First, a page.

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Xenocide: An Examination of Inter-Species Genocide
After seventeen years of living among the strange beings who call themselves Homo Sapiens, I have come to the conclusion that man loves to argue. To disagree, to contend, to snipe, to fence, to differ, however you choose to label it, humankind adores it. And few subjects exist that provoke such fervent attacks and defenses as literature and philosophy. Particularly when the two are combined. An example of such fiery contention I have recently come across is a classic science fiction work called Ender's Game, by Orson Scott Card. Fans and haters rant and rail, alternately defending and denouncing the book. Why? The heart of the matter is that the main character, a twelve-year-old, destroys an entire species. Was this act morally permissible in view of the fact that he was defending humanity? Or was it utterly abhorrent, an undeserved attack on another sentient race, a moral travesty?
Before beginning any discussion of morality or ethics, it is necessary to define both morality and ethics. Every rational being in existence has a set of beliefs regarding the nature of morality and immorality that govern his actions. You may not agree with my set of beliefs, and my purpose here is not to change your beliefs, only to explain mine, in order to explain my reasoning.
The Biblical God, who is omniscient and omnipresent, embedded laws of morality into the nature He created. The idea of 'good' embodies those qualities within Himself; the idea of 'evil' embodies the lack of such qualities. Therefore, morality separated from God has no meaning or definition. Humanity inherently shies away from acts that contradict the nature of God. Perhaps I make too many preliminary assumptions, but it is from this premise that I proceed.
And now on to the main event: delicious controversy. In this case, the controversy is over the morality of science-fiction author Orson Scott Card's most famous character, Ender Wiggin. In the story, Ender commits genocide by leading an army to utterly destroy of a race of alien Formicas that had attacked Earth; only after the war's end does he discover that the Formicas' intentions had not been belligerent. There are two camps here: those who cry 'Hitler!' and those who cry 'Innocent victim!'. For reasons into which I will not delve here, Hitler actions, by almost any moral standard except his own, ignored all shreds of ethical decency. So the question is, were Ender's actions comparable to those of Hitler, or was he morally justified in the extermination of a race?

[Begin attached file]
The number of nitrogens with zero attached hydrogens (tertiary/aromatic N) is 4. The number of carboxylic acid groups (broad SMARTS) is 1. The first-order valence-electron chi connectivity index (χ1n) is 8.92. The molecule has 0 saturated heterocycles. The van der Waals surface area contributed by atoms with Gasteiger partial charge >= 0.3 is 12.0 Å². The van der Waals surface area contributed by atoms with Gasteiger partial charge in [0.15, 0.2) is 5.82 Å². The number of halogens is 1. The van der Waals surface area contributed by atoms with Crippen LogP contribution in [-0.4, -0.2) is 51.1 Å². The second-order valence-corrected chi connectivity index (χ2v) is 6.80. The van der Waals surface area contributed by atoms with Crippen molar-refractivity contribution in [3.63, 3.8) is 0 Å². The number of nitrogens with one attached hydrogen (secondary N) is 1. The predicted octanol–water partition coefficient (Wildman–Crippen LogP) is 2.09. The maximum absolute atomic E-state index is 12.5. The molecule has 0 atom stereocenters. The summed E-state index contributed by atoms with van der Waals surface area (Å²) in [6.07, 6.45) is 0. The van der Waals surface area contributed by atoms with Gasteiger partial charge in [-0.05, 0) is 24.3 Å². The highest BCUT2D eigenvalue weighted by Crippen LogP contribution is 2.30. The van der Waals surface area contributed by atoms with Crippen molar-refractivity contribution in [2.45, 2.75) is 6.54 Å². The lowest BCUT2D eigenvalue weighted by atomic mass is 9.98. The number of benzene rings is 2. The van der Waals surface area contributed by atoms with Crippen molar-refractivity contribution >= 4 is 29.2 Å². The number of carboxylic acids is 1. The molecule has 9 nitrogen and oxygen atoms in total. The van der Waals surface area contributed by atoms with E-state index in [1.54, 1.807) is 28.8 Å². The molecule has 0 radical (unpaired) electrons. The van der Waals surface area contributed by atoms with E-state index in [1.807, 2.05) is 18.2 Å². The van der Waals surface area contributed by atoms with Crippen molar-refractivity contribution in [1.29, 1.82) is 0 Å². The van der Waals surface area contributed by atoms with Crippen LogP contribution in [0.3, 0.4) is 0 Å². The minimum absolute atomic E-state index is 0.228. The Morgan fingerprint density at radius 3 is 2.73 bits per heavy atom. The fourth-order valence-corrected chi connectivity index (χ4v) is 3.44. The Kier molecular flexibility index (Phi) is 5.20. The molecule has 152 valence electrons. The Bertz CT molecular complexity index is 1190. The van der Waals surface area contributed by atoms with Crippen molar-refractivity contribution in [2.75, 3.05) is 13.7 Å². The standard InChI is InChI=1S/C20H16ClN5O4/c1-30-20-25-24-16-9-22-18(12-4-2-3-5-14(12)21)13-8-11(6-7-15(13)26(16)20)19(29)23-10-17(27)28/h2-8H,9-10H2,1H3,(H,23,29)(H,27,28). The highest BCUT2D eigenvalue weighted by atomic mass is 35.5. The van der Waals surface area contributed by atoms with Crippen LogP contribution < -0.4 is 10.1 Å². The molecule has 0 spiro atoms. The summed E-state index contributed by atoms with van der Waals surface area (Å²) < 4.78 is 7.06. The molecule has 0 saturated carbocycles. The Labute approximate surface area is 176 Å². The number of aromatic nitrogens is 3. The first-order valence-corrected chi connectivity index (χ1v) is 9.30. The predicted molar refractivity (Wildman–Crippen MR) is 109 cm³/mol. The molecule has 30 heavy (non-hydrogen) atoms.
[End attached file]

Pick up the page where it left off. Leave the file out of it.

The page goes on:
To simplify the matter, bring the problem down to the level of two individuals. Is it morally acceptable to kill in self-defense? Most people would answer in the affirmative. I certainly would. Life is a gift every person has the right to keep, unless he has forfeited it through deliberate, life-altering, harmful actions toward others. Therefore, every person has the right to protect that gift against those who would try to steal it, even to the extent of depriving the aggressor of his own life. If you are walking down the street and a man tries to knife you, you have the right to take your knife and knife him to prevent your own death. Now here is a situation: you are walking down that street and a man pulls a knife on you, trying to slash you with it. You take your own knife and plunge it into his chest. At the trial, it turns out the man had thought you were wearing Kevlar (a leap of logic, I know, but so is a hive queen connecting an ansible to philotes in order to transport ships Outside so she can facilitate faster-than-light space travel). Are you now guilty of murder, whereas if you had responded exactly the same way to exactly the same attack but one with different intentions you would have only committed a homicide in self-defense? Do you now deserve a double life sentence in prison because you and Mr. Kevlar had a little communication problem?